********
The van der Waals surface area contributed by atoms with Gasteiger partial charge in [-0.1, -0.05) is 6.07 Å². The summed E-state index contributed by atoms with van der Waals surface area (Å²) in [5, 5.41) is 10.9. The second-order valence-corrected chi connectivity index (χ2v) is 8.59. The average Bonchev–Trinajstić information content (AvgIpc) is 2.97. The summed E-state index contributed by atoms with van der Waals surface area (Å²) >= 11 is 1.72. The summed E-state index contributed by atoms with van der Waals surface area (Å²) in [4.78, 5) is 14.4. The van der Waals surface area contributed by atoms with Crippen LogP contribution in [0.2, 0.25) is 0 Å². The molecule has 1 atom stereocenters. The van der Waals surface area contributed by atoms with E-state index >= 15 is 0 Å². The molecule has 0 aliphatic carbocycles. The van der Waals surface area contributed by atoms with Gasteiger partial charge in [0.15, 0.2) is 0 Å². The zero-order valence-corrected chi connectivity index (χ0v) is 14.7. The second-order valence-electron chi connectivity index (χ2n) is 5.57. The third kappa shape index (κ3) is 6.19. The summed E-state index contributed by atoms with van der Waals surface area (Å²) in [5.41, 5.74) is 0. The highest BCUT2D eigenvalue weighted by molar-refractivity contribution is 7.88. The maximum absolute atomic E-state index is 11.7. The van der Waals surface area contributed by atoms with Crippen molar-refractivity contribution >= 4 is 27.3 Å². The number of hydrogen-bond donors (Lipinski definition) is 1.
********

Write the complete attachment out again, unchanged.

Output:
The van der Waals surface area contributed by atoms with Gasteiger partial charge in [-0.1, -0.05) is 6.07 Å². The summed E-state index contributed by atoms with van der Waals surface area (Å²) in [5, 5.41) is 10.9. The second-order valence-corrected chi connectivity index (χ2v) is 8.59. The average Bonchev–Trinajstić information content (AvgIpc) is 2.97. The summed E-state index contributed by atoms with van der Waals surface area (Å²) >= 11 is 1.72. The summed E-state index contributed by atoms with van der Waals surface area (Å²) in [4.78, 5) is 14.4. The van der Waals surface area contributed by atoms with Crippen LogP contribution in [0.2, 0.25) is 0 Å². The molecule has 1 atom stereocenters. The van der Waals surface area contributed by atoms with E-state index >= 15 is 0 Å². The molecule has 0 aliphatic carbocycles. The van der Waals surface area contributed by atoms with Gasteiger partial charge in [0.15, 0.2) is 0 Å². The zero-order valence-corrected chi connectivity index (χ0v) is 14.7. The second-order valence-electron chi connectivity index (χ2n) is 5.57. The third kappa shape index (κ3) is 6.19. The summed E-state index contributed by atoms with van der Waals surface area (Å²) in [5.41, 5.74) is 0. The highest BCUT2D eigenvalue weighted by molar-refractivity contribution is 7.88. The maximum absolute atomic E-state index is 11.7. The van der Waals surface area contributed by atoms with Crippen molar-refractivity contribution >= 4 is 27.3 Å². The number of hydrogen-bond donors (Lipinski definition) is 1.